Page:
The Community for Technology Leaders
Green Image
Issue No. 03 - May/June (2007 vol. 27)
ISSN: 0272-1716
pp: 21-31
Jonathan Starck , University of Surrey, Guildford, UK
Adrian Hilton , University of Surrey, Guildford, UK
Digital content production traditionally requires highly skilled artists and animators to first manually craft shape and appearance models and then instill the models with a believable performance. Motion capture technology is now increasingly used to record the articulated motion of a real human performance to increase the visual realism in animation. Motion capture is limited to recording only the skeletal motion of the human body and requires the use of specialist suits and markers to track articulated motion. The authors present surface capture, a fully automated system to capture shape and appearance as well as motion from multiple video cameras as a basis to create highly realistic animated content from an actor's performance in full wardrobe. They address wide-baseline scene reconstruction to provide 360-degree appearance from only eight camera views and introduce an efficient scene representation for level of detail control in streaming and rendering. Finally, they demonstrate interactive animation control in a computer games scenario using a captured library of human animation, achieving a frame rate of 300 fps on consumer level graphics hardware.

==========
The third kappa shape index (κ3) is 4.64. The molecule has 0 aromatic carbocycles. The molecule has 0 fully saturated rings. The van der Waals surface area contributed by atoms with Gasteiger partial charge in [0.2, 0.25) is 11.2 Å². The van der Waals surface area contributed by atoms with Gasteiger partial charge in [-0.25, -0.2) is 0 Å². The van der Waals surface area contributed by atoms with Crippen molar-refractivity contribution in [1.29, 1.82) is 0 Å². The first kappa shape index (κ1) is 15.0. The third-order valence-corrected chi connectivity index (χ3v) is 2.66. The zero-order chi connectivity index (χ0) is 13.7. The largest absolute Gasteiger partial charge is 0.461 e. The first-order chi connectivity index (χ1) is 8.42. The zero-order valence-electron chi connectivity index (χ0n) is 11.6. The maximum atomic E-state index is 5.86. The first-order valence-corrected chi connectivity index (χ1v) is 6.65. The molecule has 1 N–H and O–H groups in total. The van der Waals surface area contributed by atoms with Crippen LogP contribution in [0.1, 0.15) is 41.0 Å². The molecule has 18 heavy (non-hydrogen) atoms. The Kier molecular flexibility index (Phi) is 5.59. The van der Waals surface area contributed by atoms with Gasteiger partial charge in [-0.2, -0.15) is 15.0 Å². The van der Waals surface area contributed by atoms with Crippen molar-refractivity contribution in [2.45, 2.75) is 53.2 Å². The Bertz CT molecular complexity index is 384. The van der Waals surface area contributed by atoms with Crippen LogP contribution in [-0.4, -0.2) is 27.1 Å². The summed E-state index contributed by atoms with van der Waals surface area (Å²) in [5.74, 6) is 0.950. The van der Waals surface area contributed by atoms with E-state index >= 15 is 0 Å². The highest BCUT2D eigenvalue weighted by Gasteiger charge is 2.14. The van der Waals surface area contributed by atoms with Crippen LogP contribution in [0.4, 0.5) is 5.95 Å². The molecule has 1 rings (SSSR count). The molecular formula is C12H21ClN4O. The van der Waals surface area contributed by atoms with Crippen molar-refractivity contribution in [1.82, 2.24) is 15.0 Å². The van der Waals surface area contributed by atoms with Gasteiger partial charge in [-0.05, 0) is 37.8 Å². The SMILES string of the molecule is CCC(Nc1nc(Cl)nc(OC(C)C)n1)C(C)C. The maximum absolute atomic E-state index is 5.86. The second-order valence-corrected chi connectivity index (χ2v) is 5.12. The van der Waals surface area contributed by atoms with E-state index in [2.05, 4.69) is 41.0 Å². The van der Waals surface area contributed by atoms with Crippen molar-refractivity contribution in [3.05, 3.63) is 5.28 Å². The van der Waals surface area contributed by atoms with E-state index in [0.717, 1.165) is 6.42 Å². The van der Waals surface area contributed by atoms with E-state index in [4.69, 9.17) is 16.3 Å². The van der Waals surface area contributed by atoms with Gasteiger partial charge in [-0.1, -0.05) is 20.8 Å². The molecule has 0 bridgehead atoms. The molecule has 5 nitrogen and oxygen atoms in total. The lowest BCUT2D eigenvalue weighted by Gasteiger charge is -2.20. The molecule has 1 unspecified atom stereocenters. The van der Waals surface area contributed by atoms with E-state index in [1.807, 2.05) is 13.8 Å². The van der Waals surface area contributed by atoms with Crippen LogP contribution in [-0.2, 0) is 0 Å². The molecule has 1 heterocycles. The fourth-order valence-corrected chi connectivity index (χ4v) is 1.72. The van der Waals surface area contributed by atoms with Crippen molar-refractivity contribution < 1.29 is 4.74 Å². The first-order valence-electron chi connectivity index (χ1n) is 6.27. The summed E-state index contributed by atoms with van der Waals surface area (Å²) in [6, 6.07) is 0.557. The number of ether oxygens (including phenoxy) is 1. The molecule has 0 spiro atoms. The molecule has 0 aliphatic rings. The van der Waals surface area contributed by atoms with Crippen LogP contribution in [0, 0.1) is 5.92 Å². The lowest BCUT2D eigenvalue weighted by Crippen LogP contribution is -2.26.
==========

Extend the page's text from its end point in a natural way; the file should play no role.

image-based modelling and rendering, video-based character animation

A. Hilton and J. Starck, "Surface Capture for Performance-Based Animation," in IEEE Computer Graphics and Applications, vol. 27, no. , pp. 21-31, 2007.
83 ms
(Ver 3.3 (11022016))